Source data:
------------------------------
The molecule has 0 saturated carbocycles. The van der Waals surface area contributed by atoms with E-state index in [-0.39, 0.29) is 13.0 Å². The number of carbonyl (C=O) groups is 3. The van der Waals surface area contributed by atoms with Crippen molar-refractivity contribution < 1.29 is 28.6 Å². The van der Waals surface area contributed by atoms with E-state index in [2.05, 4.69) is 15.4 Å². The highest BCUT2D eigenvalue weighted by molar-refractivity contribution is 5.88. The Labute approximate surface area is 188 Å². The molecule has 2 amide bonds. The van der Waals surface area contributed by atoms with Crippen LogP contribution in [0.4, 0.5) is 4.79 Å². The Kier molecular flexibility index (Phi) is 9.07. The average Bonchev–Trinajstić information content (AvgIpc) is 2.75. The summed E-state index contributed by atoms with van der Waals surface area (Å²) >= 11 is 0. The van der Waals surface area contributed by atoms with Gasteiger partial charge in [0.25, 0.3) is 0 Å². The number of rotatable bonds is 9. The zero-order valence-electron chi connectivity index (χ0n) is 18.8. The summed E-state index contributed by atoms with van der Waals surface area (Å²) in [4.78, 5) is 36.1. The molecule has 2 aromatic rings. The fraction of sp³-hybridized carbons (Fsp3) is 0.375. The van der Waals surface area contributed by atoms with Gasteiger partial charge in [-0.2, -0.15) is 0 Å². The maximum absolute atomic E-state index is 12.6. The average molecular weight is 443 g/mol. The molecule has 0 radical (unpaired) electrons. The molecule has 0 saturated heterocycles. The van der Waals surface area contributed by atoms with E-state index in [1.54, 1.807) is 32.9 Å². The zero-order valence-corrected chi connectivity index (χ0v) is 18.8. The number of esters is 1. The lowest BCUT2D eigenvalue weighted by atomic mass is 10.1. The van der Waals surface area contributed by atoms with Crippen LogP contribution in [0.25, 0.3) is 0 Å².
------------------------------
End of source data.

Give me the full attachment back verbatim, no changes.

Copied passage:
The molecule has 0 saturated carbocycles. The van der Waals surface area contributed by atoms with E-state index in [-0.39, 0.29) is 13.0 Å². The number of carbonyl (C=O) groups is 3. The van der Waals surface area contributed by atoms with Crippen molar-refractivity contribution < 1.29 is 28.6 Å². The van der Waals surface area contributed by atoms with E-state index in [2.05, 4.69) is 15.4 Å². The highest BCUT2D eigenvalue weighted by molar-refractivity contribution is 5.88. The Labute approximate surface area is 188 Å². The molecule has 2 amide bonds. The van der Waals surface area contributed by atoms with Crippen LogP contribution in [0.4, 0.5) is 4.79 Å². The Kier molecular flexibility index (Phi) is 9.07. The average Bonchev–Trinajstić information content (AvgIpc) is 2.75. The summed E-state index contributed by atoms with van der Waals surface area (Å²) >= 11 is 0. The van der Waals surface area contributed by atoms with Gasteiger partial charge in [0.25, 0.3) is 0 Å². The number of rotatable bonds is 9. The zero-order valence-electron chi connectivity index (χ0n) is 18.8. The summed E-state index contributed by atoms with van der Waals surface area (Å²) in [4.78, 5) is 36.1. The molecule has 2 aromatic rings. The fraction of sp³-hybridized carbons (Fsp3) is 0.375. The van der Waals surface area contributed by atoms with Gasteiger partial charge in [-0.2, -0.15) is 0 Å². The maximum absolute atomic E-state index is 12.6. The average molecular weight is 443 g/mol. The molecule has 0 radical (unpaired) electrons. The molecule has 0 saturated heterocycles. The van der Waals surface area contributed by atoms with E-state index in [1.54, 1.807) is 32.9 Å². The zero-order valence-corrected chi connectivity index (χ0v) is 18.8. The number of esters is 1. The lowest BCUT2D eigenvalue weighted by atomic mass is 10.1. The van der Waals surface area contributed by atoms with Crippen LogP contribution in [0.25, 0.3) is 0 Å².